Suzanne Norman

Enlightened Living Articles

Childs Pose

Friday, November 01, 2013
“Every stress leaves an indelible scar, and the organism pays for its survival after a stressful situation by becoming a little older” Hans Selye

Stress is a phenomenon that manifest itself in our body in many different ways. Some of the more common symptoms of stress include problems with sleep, depression, anxiety, irritability, and fatigue. Chronic and acute stresses can cause or aggravate most diseases, including heart disease, cancer, diabetes, rheumatoid arthritis, asthma, ulcers, insomnia, hypertension, and obesity. According to some estimates, prolonged stress is the initial reason for approximately 80 percent of common diseases. Chronic stress can wreak havoc on our emotions.

It has been said that the body is the battleground of the emotions. What we feel and think manifest in our physical and physiological body. Certain states of mind are reflected in our posture, in our physical form. Our bodies hold and therefore reflect our attitudes and habitual mind patterns.

If there is hardness in the body, there is hardness in the mind. If there is stress and tension in the body, there is stress and tension in the mind.

As we learn to release these patterns in the physical body, the mind will follow.

As we learn to relax our bodies and release tension, the mind will follow.

One of the tools that I use and teach to release tension and stress in the physical body is, of course, Hatha Yoga. Yoga is a holistic system of strengthening, purifying, and balancing the body so that it releases tension and reduces stress accumulation. Used properly, it is one of the few physical disciplines that also strengthen every other system in your body: circulatory, respiratory, cardiovascular, digestive, hormonal and emotional.

Yoga does not have to be a huffing and puffing experience; a few simple poses done everyday is enough to keep your body strong, resilient and healthy. It is one of the best forms of stress reduction there is. And one of my favorite poses to help reduce stress is also one of the simplest…supported child’s pose. This pose is accessible to everyone, requiring no particular level of flexibility, strength or balance.

Take a large yoga bolster (8 inches thick and about 12 inches wide), if you do not have a bolster, a stack of firm blankets will do and kneel on the floor, hips sitting on heels. Be sure your knees and shins are supported on padded carpet or yoga mat. Open the knees just as wide as your bolster or stack of blankets and, keeping your hips on your heels, lengthen your torso out over the bolster or stack of blankets, turn your head to one side, place your arms on the ground, in goal post position with the forearms resting on the floor, the torso and head resting on the bolster. Relax completely for at least 2 minutes and then switch the turn of the head and relax another 2 minutes.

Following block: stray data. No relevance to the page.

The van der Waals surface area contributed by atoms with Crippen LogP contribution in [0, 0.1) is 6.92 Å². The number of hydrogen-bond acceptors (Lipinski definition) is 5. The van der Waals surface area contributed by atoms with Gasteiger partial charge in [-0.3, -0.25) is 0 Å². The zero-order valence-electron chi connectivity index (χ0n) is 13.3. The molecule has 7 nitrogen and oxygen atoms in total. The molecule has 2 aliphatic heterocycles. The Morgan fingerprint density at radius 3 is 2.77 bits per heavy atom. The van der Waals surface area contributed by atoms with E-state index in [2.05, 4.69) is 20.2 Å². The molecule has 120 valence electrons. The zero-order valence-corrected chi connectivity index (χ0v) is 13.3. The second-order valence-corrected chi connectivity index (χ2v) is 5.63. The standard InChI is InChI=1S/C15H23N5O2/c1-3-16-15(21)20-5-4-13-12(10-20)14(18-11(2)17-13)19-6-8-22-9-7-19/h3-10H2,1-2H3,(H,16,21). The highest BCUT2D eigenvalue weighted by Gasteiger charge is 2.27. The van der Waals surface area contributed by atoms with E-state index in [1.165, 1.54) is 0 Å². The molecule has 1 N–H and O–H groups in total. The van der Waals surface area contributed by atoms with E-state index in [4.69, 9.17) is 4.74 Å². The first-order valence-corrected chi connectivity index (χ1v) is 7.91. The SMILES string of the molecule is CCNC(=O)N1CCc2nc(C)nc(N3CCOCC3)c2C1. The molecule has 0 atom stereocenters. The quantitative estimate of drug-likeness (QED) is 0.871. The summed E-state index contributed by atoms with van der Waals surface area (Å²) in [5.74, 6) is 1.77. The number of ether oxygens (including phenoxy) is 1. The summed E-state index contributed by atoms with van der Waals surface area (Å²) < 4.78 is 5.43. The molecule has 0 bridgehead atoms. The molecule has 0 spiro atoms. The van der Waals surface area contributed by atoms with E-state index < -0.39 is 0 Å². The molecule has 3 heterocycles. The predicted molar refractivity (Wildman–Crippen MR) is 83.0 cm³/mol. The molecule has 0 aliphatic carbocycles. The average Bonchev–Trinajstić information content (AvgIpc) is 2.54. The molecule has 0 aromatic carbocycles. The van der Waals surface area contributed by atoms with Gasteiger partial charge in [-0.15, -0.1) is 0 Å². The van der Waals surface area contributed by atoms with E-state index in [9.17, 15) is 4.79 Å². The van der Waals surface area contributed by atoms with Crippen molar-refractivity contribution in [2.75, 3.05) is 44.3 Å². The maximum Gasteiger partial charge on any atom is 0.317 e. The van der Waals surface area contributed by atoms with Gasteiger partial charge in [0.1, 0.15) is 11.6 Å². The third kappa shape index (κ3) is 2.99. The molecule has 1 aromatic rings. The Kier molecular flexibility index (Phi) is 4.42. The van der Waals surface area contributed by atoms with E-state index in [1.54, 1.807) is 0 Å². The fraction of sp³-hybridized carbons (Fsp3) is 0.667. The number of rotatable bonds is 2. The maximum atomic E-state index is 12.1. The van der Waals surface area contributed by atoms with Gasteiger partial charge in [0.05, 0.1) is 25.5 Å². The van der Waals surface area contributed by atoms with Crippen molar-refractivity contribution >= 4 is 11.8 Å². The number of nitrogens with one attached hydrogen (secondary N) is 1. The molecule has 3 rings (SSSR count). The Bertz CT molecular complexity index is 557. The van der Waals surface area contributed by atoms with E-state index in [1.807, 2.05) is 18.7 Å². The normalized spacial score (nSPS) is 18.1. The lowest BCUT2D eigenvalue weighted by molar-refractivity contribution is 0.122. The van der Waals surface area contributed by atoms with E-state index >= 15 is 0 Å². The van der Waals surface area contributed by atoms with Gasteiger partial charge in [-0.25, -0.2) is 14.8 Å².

This is a very restful pose as it pacifies the frontal brain by reducing stress, soothing the eyes and nerves, and calming the mind. It will help to rejuvenate you after a long day. This pose calms the sympathetic nervous system thereby reducing the fight or flight response and draining stress from the body. It will help reduce high blood pressure, relieve dizziness, fatigue and headaches.
(Contraindications: If you have knee issues, try practicing this sitting in a chair at a table, and simply crossing your arms on the table and placing your head on your arms.)

This is just one of pose to help with stress, there are many yoga postures that affect the endocrine system in a positive way. Including a regular yoga practice into your life can be a powerful tool in reducing the negative affects of chronic stress.

If you’d like to incorporate a stress reducing yoga routine into your day, try our Simple yoga for Stress Release DVD. In only 30 minutes a day, you can begin to dramatically reduce the stress accumulation in your body and move toward a healthier, happier body and mind.
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